Cloud computing is relatively a new term made popular by Google. Wikipedia Encyclopedia defines the term as,
“Cloud computing is a computing paradigm shift where computing is moved away from personal computers or an individual application server to a ‘cloud’ of computers. Users of the cloud only need to be concerned with the computing service being asked for, as the underlying details of how it is achieved are hidden. This method of distributed computing is done through pooling all computer resources together and being managed by software rather than a human.”
Instead of building one super computer to satisfy the computing needs of a corporation, or a cluster of organizations, cloud computing is based on thousands of simple computers managed by complex software. Google is concentrated in this technology like a laser beam. As this concept spreads, it promises to expand Google’s footprint in industry far beyond search, media, and advertising, leading the giant into scientific research and perhaps into new businesses. In the process Google could become, in a sense, the world’s primary computer.
More than anyone else, Google is defining the new architecture of media and commerce in the digital world. The expansion of the Internet and its opportunities cries out for a map, and that’s what Google is building out of tens of thousands of server computers around the world that handle quadrillions of bytes of data. With each new search whose data refine that map, with each new business that links its own digital explorations to the search engine, Google gains more knowledge and more power. This is what I call the power of cloud computing.
Now its time to explain a Google’s cloud. It’s a network made of hundreds of thousands, or by some estimates 1 million, cheap servers, each not much more powerful than the PCs we have in our homes. It stores impressive amounts of data, including numerous copies of the World Wide Web. This makes search faster, helping hound out answers to billions of queries in a fraction of a second. Unlike many traditional supercomputers, Google’s system never ages. When its individual pieces die, usually after about three years, engineers unplug them out and replace them with new, faster boxes. This means the cloud regenerates as it grows, almost like a living organism.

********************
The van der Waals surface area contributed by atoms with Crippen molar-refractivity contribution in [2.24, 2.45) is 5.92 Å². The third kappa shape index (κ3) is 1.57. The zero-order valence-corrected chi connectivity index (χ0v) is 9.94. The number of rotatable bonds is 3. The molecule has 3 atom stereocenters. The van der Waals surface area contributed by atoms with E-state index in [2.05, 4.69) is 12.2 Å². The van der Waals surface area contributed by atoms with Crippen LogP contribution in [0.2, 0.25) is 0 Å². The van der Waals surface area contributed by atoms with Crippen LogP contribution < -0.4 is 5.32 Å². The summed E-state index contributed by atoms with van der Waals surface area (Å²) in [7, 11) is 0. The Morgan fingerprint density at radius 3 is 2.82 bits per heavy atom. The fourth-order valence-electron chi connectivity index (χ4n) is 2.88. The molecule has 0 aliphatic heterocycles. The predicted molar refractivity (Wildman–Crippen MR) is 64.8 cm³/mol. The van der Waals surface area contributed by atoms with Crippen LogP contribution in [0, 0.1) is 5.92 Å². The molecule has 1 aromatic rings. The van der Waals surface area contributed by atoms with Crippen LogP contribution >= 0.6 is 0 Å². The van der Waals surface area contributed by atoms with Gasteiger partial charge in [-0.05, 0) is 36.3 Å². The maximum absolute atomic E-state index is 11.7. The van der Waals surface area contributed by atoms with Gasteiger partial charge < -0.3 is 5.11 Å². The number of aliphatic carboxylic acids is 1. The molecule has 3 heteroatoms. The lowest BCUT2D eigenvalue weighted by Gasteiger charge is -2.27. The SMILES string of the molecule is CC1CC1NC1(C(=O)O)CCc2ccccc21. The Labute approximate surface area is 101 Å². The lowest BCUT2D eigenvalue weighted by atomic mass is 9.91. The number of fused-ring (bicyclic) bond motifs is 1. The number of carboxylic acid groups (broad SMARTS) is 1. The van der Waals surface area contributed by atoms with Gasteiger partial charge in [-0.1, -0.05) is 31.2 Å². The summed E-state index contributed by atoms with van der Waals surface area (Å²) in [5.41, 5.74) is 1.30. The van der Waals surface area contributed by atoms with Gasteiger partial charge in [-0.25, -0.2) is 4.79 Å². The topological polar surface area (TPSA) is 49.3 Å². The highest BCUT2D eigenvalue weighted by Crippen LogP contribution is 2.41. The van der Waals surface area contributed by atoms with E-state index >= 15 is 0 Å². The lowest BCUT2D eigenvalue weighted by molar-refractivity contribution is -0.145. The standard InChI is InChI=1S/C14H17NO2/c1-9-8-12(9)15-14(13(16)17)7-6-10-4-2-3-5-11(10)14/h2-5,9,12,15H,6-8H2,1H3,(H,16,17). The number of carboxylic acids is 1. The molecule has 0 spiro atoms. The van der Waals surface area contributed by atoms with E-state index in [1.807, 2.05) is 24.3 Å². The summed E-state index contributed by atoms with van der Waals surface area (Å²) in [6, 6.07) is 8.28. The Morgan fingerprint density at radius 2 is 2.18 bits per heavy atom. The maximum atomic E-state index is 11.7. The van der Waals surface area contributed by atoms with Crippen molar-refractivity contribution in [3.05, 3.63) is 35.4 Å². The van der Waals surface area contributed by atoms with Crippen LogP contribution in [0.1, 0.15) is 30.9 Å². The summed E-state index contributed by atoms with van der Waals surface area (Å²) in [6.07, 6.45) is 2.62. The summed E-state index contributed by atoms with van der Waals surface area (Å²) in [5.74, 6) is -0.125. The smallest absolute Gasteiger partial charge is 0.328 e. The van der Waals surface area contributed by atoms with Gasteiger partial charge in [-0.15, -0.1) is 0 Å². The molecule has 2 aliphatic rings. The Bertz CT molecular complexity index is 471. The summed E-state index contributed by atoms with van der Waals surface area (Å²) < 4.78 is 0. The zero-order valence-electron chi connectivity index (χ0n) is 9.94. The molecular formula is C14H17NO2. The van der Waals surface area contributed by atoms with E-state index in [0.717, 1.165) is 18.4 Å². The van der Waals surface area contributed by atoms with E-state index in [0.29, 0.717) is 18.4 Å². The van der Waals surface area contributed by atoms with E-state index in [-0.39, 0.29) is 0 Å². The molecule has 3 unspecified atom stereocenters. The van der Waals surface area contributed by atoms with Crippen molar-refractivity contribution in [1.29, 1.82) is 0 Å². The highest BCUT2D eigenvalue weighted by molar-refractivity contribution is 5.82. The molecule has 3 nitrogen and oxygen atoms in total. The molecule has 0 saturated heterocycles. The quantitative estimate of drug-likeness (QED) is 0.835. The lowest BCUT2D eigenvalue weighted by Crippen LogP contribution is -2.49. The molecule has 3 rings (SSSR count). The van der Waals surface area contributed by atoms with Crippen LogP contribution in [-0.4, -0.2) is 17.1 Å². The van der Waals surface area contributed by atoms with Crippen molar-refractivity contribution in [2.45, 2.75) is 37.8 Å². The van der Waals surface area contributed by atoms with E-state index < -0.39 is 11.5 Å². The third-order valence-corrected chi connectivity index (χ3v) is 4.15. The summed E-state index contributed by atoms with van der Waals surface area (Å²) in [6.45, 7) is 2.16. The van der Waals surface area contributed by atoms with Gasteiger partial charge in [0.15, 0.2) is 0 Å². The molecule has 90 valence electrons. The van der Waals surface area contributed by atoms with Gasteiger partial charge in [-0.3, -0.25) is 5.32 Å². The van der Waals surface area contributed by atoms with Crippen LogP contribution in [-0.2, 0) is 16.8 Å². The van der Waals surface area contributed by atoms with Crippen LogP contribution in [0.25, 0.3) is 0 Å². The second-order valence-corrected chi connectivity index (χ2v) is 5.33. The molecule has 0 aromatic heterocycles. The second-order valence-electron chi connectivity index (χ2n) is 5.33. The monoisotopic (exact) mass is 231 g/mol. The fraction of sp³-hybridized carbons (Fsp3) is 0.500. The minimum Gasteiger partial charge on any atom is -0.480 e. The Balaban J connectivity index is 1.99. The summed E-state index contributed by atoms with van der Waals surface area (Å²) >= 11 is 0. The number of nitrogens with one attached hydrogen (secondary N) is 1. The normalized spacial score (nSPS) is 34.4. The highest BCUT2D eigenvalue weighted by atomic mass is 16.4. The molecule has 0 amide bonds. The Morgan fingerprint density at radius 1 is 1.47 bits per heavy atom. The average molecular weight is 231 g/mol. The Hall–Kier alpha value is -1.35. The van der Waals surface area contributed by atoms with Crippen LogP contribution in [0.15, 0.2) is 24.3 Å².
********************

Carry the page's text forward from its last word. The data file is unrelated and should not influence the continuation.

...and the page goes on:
According to Google’s co-founders, cloud computing is the necessary vehicle needed to accomplish Google’s mission to “organize the world’s information and make it universally accessible and useful.” Listen to a talk that Larry Page, Google’s co-founder and president of products, gave in 2002 at Stanford. He said Google aims to turn the technology behind its search engine into a true artificial intelligence that could “answer any question, which means you can do basically anything.”
Google is not alone in the pursuit of building the largest and most powerful global computer network civilization has ever built. These are the big league players:
- Google: The only search company built from the ground up around hardware. Investing more than $2 billion a year in data centers. By far the leader in cloud computing.
- Yahoo: Smaller and poorer than Google, with inadequate software for cloud computing. But still with a strong user’s base, it could end up with a lead over latecomers.
- Amazon: The first to sell cloud computing as a service. Smaller than its competitors, but its expertise in this area could give the retailer a competitor’s advantage in the next-generation Web service from retail to media.
- IBM: King of business computing and traditional super-computers. Teaming up with Google to get a foothold in cloud computing. Launching a pilot cloud system for the Government of Vietnam.
- Microsoft: Fixed, for now, to its proprietary software, which could be a handicap. But it’s big in the fundamentals of cloud science. And it’s building massive data centers in Illinois and Siberia.
I know this sound scary, but the ultimate winner in the cloud computing race could control all the information of the globe and thus become more dangerous than “Big Brother”. It bring chills to my spine just thinking about it.
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